Student loans competing with 401(k)s? They already do when it comes to saving, but now it could go a step further.
It’s no surprise that people are leaving school and entering the workplace positively inundated with debt from all those student loans.
A study from iontuition has shown that those loans are such a burden that many borrowers would rather work for a company that helps them manage those loans as part of its benefit package. (The company offers employers such an option as an elective benefit.)
The survey iontuition conducted probed what people with student loans want from employers. The majority of respondents said that they wanted help with those loans, and that making that help part of a benefits package was a “breakthrough and welcomed solution.”
Almost 80 percent of those with loans said that they would like to work for a company that offers repayment assistance with a matching opportunity.
Fifty-five percent said they’d prefer that the money they’re currently paying for health care went to student loan balances instead. Of that latter group, 94 percent said that the benefits plan at their current job includes health care.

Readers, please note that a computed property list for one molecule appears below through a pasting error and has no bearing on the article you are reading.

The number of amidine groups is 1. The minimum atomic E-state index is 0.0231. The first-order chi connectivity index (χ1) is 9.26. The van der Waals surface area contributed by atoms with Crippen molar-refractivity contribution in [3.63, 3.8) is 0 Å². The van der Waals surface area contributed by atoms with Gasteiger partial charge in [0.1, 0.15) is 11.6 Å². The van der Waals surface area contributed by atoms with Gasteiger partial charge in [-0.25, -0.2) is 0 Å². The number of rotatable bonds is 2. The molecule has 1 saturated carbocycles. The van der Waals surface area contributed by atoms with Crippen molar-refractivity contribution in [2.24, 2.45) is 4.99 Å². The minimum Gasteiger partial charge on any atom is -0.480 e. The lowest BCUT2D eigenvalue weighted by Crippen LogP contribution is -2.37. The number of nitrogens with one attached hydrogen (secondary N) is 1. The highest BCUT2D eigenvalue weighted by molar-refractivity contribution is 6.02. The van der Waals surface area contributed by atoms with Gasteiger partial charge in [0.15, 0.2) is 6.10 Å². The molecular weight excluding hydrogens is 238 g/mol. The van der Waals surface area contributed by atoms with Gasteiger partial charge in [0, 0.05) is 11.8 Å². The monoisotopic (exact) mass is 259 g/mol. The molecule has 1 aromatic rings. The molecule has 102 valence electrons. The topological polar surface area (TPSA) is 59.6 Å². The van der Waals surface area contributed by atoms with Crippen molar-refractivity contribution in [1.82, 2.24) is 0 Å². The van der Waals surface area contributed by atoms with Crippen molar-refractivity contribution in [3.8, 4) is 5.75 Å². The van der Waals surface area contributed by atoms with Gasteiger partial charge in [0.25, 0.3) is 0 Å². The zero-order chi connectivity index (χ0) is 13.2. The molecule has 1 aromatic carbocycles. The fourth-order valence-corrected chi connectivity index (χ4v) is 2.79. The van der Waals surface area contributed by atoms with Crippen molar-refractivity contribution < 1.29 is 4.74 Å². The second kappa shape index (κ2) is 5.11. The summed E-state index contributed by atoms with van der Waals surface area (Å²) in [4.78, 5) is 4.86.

And nearly half of respondents—49 percent—said that they’d prefer student loan payment contributions over a 401(k) plan at present.
Repayment of student loans is important, but so is saving for retirement—and older workers say that they regret not being able to save, and save more, for that goal when they were much younger.
If money is channeled away from retirement savings when workers are young, they’ll lose the opportunity to build savings over the long haul and probably not have enough money set aside to see them through retirement.
So employers might have to find a way to make sure both bases are covered, if they’re truly concerned about their employees’ financial well-being.